Before DNNs became feasible, the support vector machine (SVM) was commonly used in image- and signal-classification tasks. The ability of DNNs to handle highly complex, high-resolution inputs made many SVM implementations redundant. But for data with lower dimensionality the SVM can still be effective, especially for control systems that have chaotic dynamics. The SVM takes its data as a set of multi-dimensional vectors and attempts to define a hyperplane between related clusters of data.

Since the earliest experiments into artificial intelligence, decision trees have been important. Originally, these were hand-crafted using expert input to define rules that a machine could use to determine how to process data. The random forest combines the concept of decision trees with machine learning. The algorithm works by creating many decision trees from the training data, taking an average of the output – which may be a mode for classification tasks or a mean for regression applications – and outputting that single value.

Decision trees from the training data

Fig.2: Decision trees from the training data – Image via Premier Farnell

Gaussian processes provide a further tool for machine learning and have been proposed as backups for DNNs because, being based on probability theory, they provide not just estimates based on training data but an idea of the confidence in the prediction. Using that information, downstream algorithms can choose to be more cautious about the output from the machine-learning systems and take appropriate action.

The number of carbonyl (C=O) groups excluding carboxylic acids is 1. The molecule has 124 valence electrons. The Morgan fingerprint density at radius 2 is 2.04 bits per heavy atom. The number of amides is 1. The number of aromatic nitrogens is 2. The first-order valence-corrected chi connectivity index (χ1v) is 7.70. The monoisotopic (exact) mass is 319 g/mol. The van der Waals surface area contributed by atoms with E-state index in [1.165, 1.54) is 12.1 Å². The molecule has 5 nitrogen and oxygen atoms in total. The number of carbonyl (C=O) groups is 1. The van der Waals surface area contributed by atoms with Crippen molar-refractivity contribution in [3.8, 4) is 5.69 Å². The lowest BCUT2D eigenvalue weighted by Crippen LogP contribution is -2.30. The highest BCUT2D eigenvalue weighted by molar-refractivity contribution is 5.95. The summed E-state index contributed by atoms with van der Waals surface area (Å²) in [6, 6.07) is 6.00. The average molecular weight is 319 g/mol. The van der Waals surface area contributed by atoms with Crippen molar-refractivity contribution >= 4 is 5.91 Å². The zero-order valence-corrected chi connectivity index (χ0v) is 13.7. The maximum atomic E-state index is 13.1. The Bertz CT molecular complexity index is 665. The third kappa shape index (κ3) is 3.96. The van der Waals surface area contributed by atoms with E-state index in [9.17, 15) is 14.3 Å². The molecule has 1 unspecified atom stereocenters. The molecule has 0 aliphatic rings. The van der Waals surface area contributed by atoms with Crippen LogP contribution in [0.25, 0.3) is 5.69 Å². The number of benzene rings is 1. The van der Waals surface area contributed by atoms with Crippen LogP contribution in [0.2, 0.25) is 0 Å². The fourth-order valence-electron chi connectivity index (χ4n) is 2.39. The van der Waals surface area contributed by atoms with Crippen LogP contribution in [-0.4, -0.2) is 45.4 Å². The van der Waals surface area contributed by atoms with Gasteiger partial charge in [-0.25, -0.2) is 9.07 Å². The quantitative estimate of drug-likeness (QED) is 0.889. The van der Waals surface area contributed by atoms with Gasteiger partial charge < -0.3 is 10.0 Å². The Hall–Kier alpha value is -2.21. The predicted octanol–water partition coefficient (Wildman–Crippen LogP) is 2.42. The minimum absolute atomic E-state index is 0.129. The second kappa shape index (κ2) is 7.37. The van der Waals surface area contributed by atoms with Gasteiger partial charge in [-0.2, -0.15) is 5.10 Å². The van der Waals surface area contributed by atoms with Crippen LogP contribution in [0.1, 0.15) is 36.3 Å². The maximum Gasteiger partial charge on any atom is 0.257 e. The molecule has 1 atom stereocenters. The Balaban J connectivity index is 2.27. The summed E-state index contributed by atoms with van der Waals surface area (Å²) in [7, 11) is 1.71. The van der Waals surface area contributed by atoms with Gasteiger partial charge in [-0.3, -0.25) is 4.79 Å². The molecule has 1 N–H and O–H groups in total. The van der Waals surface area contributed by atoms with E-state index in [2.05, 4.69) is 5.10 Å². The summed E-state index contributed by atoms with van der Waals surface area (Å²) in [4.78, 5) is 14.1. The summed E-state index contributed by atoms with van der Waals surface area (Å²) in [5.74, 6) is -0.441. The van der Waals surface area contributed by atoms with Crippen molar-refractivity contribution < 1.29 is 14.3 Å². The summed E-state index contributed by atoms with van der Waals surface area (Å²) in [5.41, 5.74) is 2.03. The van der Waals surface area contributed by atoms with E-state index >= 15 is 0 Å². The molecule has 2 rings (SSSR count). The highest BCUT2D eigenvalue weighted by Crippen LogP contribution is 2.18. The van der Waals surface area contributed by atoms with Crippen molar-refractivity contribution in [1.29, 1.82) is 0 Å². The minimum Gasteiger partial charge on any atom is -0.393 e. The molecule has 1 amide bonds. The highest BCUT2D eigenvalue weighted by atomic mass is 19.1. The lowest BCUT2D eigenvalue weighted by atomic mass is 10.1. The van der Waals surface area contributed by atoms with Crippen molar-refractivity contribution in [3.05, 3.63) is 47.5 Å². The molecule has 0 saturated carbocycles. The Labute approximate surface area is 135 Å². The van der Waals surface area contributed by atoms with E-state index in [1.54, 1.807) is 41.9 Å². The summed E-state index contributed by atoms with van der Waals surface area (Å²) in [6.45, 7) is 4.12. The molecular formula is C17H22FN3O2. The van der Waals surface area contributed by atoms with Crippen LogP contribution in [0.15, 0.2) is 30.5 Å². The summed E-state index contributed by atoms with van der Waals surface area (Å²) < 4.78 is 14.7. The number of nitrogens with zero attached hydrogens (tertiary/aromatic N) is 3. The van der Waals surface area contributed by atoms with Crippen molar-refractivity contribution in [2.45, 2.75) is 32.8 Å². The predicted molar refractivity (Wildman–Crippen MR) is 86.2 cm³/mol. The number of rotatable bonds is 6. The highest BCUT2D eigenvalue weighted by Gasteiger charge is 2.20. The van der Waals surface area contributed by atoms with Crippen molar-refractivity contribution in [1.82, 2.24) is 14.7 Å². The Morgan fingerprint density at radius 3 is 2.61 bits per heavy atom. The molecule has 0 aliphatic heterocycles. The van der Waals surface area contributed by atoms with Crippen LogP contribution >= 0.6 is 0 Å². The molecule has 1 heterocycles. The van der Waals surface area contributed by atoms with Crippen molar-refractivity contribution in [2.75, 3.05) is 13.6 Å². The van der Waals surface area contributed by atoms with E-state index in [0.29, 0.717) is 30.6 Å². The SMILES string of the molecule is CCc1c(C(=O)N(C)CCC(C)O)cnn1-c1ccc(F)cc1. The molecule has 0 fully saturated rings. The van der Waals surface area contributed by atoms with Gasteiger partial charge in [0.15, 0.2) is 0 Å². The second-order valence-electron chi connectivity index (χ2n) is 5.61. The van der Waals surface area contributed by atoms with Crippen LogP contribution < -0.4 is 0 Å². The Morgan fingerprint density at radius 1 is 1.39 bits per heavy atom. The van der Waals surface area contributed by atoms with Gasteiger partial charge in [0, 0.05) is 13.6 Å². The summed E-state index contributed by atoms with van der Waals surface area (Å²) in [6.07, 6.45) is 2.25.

A key issue for the implementation on embedded systems of machine learning for all but the simplest techniques is that of performance. Key to the adoption of DNNs by the research community and then by the major cloud-computing operators was the way in which the processing could be accelerated by the shader engines provided by high-end graphics processing units (GPUs). By providing multiple floating-point engines in parallel, GPUs provided much higher throughput for typical DNN workloads, for both training and inferencing. For the embedded space, suppliers such as nVidia, with their Tegra X1, and NXP, through the i.MX family provide GPUs that are able to run DNN and similar arithmetically intensive workloads.